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Rule 167a. Physical and Mental Examination of Persons (1973)
(a) Order for Examination. When the mental or physical condition (including the blood group) of a party, or of a person in the custody or under the legal control of a party, is in controversy, the court in which the action is pending may order the party to submit to a physical or mental examination by a physician or to produce for examination the person in his custody or legal control. The order may be made only on motion for good cause shown and upon notice to the person to be examined and to all parties and shall specify the time, place, manner, conditions, and scope of the examination and the person or persons by whom it is to be made.
(b) Report of Examining Physician.
(1) If requested by the party against whom an order is made under this rule or the person examined, the party causing the examination to be made shall deliver to him a copy of a detailed written report of the examining physician setting out his findings, including results of all tests made, diagnoses and conclusions, together with like reports of all earlier examinations of the same condition. After delivery the party causing the examination shall be entitled upon request to receive from the party against whom the order is made a like report of any examination, previously or thereafter made, of the same condition, unless, in the case of a report of examination of a person not a party, the party shows that he is unable to obtain it. The court on motion may make an order against a party requiring delivery of a report on such terms as are just, and if a physician fails or refuses to make a report the court may exclude his testimony if offered at the trial.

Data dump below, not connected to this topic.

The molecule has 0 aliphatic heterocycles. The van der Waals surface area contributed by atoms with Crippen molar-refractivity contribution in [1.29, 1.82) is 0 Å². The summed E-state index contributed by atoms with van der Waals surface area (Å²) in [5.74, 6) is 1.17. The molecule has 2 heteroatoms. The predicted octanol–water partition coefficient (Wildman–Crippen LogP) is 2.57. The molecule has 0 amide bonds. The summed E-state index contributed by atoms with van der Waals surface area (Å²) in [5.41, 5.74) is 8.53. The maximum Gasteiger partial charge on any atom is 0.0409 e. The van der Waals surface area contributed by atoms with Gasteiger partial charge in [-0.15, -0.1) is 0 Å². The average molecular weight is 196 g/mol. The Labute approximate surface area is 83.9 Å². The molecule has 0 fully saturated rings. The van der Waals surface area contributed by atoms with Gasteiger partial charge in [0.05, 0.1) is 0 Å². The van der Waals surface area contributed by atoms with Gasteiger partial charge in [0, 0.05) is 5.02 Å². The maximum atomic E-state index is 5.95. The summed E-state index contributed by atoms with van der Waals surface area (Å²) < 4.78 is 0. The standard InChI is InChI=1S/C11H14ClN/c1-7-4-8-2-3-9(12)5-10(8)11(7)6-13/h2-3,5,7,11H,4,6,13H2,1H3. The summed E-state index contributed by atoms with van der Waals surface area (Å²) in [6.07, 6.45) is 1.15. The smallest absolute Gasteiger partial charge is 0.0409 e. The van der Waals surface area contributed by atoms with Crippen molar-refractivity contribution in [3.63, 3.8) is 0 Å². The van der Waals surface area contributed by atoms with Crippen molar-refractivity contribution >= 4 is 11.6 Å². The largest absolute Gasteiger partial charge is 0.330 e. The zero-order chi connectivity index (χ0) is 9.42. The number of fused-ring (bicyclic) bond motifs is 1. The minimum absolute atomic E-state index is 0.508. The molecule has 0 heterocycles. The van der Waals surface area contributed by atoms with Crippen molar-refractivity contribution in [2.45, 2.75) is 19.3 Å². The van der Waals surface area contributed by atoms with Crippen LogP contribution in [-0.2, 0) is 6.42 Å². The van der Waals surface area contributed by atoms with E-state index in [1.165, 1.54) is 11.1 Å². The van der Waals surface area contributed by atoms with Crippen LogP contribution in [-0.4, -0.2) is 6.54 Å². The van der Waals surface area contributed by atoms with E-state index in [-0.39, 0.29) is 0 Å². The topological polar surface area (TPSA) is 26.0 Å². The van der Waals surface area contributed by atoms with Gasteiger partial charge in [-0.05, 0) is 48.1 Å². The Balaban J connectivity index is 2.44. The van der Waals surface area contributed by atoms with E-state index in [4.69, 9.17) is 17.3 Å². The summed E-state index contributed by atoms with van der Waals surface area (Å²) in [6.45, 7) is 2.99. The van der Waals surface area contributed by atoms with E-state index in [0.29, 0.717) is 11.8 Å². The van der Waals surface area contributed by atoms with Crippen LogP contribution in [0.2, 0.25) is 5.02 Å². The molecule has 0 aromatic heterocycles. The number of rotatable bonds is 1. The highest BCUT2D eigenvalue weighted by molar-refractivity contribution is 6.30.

(2) This subdivision applies to examinations made by agreement of the parties, unless the agreement expressly provides otherwise. This subdivision does not preclude discovery of a report of an examining physician or the taking of a deposition of the physician in accordance with the provisions of any other rule.
(c) If no examination is sought either by agreement or under the provisions of this rule, the party whose mental or physical condition is in controversy shall not comment to the court or jury on his willingness to submit to an examination, on the right of any other party to request an examination or move for an order, or on the failure of such other party to do so.
Source: Federal Rule 35. Subdivision (b) (2) of the Federal rule has been omitted, and Subdivision (c) has been added.
Oct. 3, 1972, eff. Feb. 1, 1973.
April 24, 1990, eff. Sept. 1, 1990
Repealed by order of Aug. 4, 1998, and Nov. 9, 1998, eff. Jan. 1, 1999. See Rule 204.